Fetal and infant growth and cardiovascular risk factors in womenBMJ 1995; 310 doi: https://doi.org/10.1136/bmj.310.6977.428 (Published 18 February 1995) Cite this as: BMJ 1995;310:428
- C H D Fall, clinical scientista,
- C Osmond, statisticiana,
- D J P Barker, directora,
- P M S Clark, principal biochemistb,
- C N Hales, professorb,
- Y Stirling, senior scientific officerc,
- T W Meade, directorc
- a MRC Environmental Epidemiology Unit, University of Southampton, Southampton General Hospital, Southampton SO16 6YD
- b Department of Clinical Biochemistry, University of Cambridge, Addenbrooke's Hospital, Cambridge CB2 2QR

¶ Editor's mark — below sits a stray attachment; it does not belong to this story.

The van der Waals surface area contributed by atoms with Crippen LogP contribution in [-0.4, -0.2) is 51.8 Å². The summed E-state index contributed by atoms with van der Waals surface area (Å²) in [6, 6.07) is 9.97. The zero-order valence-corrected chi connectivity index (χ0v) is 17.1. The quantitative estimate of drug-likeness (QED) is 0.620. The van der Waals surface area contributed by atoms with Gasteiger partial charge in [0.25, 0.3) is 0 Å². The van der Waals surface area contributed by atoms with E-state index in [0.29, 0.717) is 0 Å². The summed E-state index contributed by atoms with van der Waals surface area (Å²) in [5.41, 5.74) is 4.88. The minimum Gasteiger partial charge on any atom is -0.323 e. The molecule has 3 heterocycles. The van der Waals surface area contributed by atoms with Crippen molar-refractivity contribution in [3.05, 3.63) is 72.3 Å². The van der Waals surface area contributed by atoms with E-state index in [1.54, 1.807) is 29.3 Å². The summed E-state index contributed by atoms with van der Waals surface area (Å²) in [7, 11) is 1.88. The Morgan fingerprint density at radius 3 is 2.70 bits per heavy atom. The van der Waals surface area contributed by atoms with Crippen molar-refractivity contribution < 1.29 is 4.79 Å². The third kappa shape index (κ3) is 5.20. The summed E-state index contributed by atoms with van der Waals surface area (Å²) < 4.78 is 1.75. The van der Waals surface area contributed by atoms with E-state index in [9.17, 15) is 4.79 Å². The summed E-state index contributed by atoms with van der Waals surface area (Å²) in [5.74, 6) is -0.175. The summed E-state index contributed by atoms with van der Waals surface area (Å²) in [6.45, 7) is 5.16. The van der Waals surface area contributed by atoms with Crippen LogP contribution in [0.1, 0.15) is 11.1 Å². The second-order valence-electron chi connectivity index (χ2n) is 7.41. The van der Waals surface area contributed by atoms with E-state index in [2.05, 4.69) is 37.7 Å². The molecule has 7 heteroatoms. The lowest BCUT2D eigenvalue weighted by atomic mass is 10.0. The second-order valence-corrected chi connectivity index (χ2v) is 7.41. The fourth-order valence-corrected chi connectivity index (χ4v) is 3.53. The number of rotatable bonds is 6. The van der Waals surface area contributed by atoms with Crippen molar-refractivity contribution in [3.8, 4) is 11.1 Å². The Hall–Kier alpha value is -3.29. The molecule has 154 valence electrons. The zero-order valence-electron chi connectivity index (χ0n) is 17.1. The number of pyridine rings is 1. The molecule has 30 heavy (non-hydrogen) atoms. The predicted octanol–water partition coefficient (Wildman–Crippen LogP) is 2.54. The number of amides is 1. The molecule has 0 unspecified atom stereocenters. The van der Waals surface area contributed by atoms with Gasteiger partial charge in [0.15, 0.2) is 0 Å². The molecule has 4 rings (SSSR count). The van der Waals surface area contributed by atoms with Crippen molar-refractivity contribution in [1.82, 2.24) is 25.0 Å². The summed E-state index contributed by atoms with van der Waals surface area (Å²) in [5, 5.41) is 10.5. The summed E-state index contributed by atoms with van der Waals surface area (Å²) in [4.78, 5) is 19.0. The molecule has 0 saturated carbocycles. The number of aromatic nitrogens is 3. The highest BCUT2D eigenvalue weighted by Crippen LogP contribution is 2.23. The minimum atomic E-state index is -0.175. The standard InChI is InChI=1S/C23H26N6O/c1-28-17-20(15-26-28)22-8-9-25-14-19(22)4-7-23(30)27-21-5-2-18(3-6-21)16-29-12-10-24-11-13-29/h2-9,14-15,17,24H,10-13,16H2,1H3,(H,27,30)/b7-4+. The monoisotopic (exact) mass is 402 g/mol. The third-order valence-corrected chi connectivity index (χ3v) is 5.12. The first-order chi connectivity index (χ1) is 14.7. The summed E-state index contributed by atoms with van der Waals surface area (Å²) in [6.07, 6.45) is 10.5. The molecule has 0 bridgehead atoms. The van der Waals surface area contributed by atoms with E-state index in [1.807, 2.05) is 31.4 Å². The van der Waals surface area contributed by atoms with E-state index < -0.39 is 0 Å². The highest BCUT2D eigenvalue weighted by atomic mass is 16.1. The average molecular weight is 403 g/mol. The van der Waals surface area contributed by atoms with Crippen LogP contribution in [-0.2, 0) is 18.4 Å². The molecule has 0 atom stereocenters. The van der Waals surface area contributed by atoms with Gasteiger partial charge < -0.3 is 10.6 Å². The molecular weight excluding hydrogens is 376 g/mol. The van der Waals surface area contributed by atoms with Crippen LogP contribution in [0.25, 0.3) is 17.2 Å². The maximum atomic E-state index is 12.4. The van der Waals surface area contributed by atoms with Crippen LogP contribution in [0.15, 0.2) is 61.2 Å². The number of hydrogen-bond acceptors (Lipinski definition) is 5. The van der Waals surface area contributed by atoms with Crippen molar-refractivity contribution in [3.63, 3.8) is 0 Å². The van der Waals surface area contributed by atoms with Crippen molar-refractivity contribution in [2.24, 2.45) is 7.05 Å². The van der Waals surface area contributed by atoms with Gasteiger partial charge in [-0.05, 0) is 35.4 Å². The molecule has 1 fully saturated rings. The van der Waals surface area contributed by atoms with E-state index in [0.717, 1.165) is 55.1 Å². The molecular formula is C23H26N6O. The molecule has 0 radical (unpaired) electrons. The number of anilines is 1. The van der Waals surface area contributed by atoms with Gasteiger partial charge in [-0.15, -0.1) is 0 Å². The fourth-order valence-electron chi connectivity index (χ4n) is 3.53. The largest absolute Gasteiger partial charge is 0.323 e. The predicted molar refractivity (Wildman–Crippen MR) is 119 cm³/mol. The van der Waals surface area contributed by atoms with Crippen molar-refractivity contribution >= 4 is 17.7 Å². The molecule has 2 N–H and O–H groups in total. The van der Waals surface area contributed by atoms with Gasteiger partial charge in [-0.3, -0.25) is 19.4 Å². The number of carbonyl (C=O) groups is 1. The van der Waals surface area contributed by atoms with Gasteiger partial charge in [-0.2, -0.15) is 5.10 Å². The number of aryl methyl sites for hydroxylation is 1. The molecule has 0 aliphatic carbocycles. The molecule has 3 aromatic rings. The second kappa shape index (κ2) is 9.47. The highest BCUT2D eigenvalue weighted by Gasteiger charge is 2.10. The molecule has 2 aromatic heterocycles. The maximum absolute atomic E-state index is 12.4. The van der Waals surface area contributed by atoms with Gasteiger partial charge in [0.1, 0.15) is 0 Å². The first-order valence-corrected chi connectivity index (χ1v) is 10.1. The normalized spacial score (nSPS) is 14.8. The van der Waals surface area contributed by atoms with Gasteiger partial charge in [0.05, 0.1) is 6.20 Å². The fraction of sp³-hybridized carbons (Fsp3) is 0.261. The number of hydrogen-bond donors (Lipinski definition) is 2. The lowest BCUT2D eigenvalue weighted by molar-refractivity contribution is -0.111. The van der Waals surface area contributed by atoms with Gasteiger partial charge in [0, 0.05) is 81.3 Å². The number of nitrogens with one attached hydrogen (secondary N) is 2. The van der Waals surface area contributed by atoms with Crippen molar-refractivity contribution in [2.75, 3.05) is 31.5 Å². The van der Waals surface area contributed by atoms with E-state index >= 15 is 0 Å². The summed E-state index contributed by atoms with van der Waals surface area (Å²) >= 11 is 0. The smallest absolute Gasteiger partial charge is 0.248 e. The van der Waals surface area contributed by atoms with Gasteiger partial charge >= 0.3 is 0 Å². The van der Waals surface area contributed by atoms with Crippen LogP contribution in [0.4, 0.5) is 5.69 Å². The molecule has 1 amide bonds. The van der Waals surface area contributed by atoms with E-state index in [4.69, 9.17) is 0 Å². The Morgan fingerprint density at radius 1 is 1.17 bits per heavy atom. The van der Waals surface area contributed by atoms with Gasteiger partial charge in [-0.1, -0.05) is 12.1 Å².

- c MRC Epidemiology and Medical Care Unit, Wolfson Institute of Preventive Medicine, St Bartholomew's Hospital, London EC1M 6BQ
- Correspondence to: Dr Fall.
- Accepted 9 December 1994
Objective: To examine whether cardiovascular risk factors in women are related to fetal and infant growth.
Design: Follow up study of women born 1923-30 whose birth weights and weights at one year were recorded.
Subjects: 297 women born and still living in East Hertfordshire.
Main outcome measures: Plasma glucose and insulin concentrations during a standard oral glucose tolerance test; fasting plasma proinsulin and 32-33 split proinsulin concentrations; blood pressure; fasting serum total, low density lipoprotein and high density lipoprotein cholesterol, triglyceride, and apolipoprotein A I and B concentrations; and plasma fibrinogen and factor VII concentrations.